Making an Effort

To listen is an effort, and just to hear is no merit. A duck hears also. – Igor Stravinsky

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3rd June, 2016 – BBC Frozen Planet in Concert

Conductor: Benjamin Northey

Orchestra: Hong Kong Philharmonic

Venue: Hong Kong Cultural Centre Concert Hall

Fenton: BBC Frozen Planet (Live music with images)

In 2003, I saw George Fenton conduct HKPhilharmonic bringing us the music and footage from ‘The Blue Planet’. I loved the show and it was a great opportunity to see the composer conducting and talking about the music and how it related to the images. Last year I saw ‘Planet Earth’ performed in Hong Kong, so it was time to finish off this trilogy of concerts.

Although, I was less familiar with the music of this programme, it had George Fenton’s signature all over it. The music always complimented the footage whether it be crashing waves, orcas wave washing a seal to wear it out so they can eventually feed on it or a mother polar bear and her cubs.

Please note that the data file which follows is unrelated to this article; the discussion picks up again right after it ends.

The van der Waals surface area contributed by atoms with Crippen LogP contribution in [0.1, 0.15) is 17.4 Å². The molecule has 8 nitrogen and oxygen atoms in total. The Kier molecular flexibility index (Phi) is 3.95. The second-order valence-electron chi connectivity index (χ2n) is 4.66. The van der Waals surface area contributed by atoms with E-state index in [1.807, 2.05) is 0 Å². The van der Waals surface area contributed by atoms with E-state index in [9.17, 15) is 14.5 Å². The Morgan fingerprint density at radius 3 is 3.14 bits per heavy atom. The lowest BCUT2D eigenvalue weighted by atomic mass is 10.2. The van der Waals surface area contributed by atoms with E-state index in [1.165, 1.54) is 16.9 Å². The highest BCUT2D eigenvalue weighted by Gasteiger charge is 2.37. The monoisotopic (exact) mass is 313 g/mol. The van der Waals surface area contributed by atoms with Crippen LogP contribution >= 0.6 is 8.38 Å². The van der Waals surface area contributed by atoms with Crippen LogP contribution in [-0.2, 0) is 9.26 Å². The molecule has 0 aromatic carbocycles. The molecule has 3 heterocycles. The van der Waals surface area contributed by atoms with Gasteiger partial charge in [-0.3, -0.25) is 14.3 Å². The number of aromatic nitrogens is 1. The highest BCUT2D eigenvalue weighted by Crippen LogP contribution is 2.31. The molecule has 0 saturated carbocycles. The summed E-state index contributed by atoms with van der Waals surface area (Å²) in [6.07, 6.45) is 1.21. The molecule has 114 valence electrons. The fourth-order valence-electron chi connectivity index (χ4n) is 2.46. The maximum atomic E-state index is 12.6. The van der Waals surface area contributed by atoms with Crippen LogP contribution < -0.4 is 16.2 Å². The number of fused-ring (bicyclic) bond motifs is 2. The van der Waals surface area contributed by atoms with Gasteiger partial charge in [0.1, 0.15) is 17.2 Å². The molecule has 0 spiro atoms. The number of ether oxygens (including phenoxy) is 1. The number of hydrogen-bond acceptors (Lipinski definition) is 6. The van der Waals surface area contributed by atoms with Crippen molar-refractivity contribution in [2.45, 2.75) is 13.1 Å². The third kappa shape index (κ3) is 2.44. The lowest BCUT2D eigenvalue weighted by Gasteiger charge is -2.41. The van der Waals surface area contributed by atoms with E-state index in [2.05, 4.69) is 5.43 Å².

The concert shows different aspects of nature where the audience is awed by the magnificence of the views captured, the brutality of predator prey interactions and of course the comical side to bring some light relief. Definitely a favourite part of the concert was watching the criminal penguins – stealing from another’s nest to build their own!


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17th November, 2015 – Benjamin Grosvenor

Piano – Benjamin Grosvenor

Venue: Hong Kong City Hall Concert Hall

Mendelssohn  Two Preludes & Fugues from Op. 35

Chopin   Barcarolle op. 60

Chopin   Mazurkas Op. 63 No. 2 & Op. 30 No. 4

Chopin   Andante Spianato et Grande Polonaise Brillante

Ravel   Le Tombeau de Couperin

Liszt   Venezia e Napoli

Premiere Performance of Hong Kong had wanted to book Benjamin Grosvenor, but he had already been fully booked for a few years ahead, so they had waited patiently for his availability to perform a recital in Hong Kong. Benjamin Grosvenor’s reputation just seems to go from strength to strength, currently being nicknamed the ‘Boy Lord of the Piano’ by the New York Times. It often amazes me that someone at the age of 23 has such skill at the piano and the humility and gratitude to the audience seems to show as he takes his bow.